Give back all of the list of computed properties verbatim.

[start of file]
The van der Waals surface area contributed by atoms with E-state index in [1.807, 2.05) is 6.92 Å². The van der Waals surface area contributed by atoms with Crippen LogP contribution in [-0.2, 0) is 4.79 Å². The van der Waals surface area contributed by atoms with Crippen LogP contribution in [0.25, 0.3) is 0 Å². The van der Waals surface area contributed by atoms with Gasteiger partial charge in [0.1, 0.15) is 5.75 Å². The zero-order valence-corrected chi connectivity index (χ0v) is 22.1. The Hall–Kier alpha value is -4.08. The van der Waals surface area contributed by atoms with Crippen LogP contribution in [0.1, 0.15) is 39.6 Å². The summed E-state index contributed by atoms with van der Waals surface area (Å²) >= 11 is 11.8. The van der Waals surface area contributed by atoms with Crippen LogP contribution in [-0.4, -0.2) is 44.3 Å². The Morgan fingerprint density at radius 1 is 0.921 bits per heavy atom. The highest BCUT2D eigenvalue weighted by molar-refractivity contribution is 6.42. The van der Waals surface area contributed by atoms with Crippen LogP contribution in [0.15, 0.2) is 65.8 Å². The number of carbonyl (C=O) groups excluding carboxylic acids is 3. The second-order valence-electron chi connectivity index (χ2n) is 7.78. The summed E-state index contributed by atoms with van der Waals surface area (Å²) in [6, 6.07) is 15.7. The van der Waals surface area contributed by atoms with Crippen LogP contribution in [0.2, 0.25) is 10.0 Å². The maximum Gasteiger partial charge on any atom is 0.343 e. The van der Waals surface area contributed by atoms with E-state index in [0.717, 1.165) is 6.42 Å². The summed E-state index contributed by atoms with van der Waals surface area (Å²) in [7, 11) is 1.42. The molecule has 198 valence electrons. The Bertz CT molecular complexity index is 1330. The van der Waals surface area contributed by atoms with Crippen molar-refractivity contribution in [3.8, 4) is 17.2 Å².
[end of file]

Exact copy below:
The van der Waals surface area contributed by atoms with E-state index in [1.807, 2.05) is 6.92 Å². The van der Waals surface area contributed by atoms with Crippen LogP contribution in [-0.2, 0) is 4.79 Å². The van der Waals surface area contributed by atoms with Crippen LogP contribution in [0.25, 0.3) is 0 Å². The van der Waals surface area contributed by atoms with Gasteiger partial charge in [0.1, 0.15) is 5.75 Å². The zero-order valence-corrected chi connectivity index (χ0v) is 22.1. The Hall–Kier alpha value is -4.08. The van der Waals surface area contributed by atoms with Crippen LogP contribution in [0.1, 0.15) is 39.6 Å². The summed E-state index contributed by atoms with van der Waals surface area (Å²) >= 11 is 11.8. The van der Waals surface area contributed by atoms with Crippen LogP contribution in [-0.4, -0.2) is 44.3 Å². The Morgan fingerprint density at radius 1 is 0.921 bits per heavy atom. The highest BCUT2D eigenvalue weighted by molar-refractivity contribution is 6.42. The van der Waals surface area contributed by atoms with Crippen LogP contribution in [0.15, 0.2) is 65.8 Å². The number of carbonyl (C=O) groups excluding carboxylic acids is 3. The second-order valence-electron chi connectivity index (χ2n) is 7.78. The summed E-state index contributed by atoms with van der Waals surface area (Å²) in [6, 6.07) is 15.7. The van der Waals surface area contributed by atoms with Crippen LogP contribution in [0.2, 0.25) is 10.0 Å². The maximum Gasteiger partial charge on any atom is 0.343 e. The van der Waals surface area contributed by atoms with E-state index in [0.717, 1.165) is 6.42 Å². The summed E-state index contributed by atoms with van der Waals surface area (Å²) in [7, 11) is 1.42. The molecule has 198 valence electrons. The Bertz CT molecular complexity index is 1330. The van der Waals surface area contributed by atoms with Crippen molar-refractivity contribution in [3.8, 4) is 17.2 Å².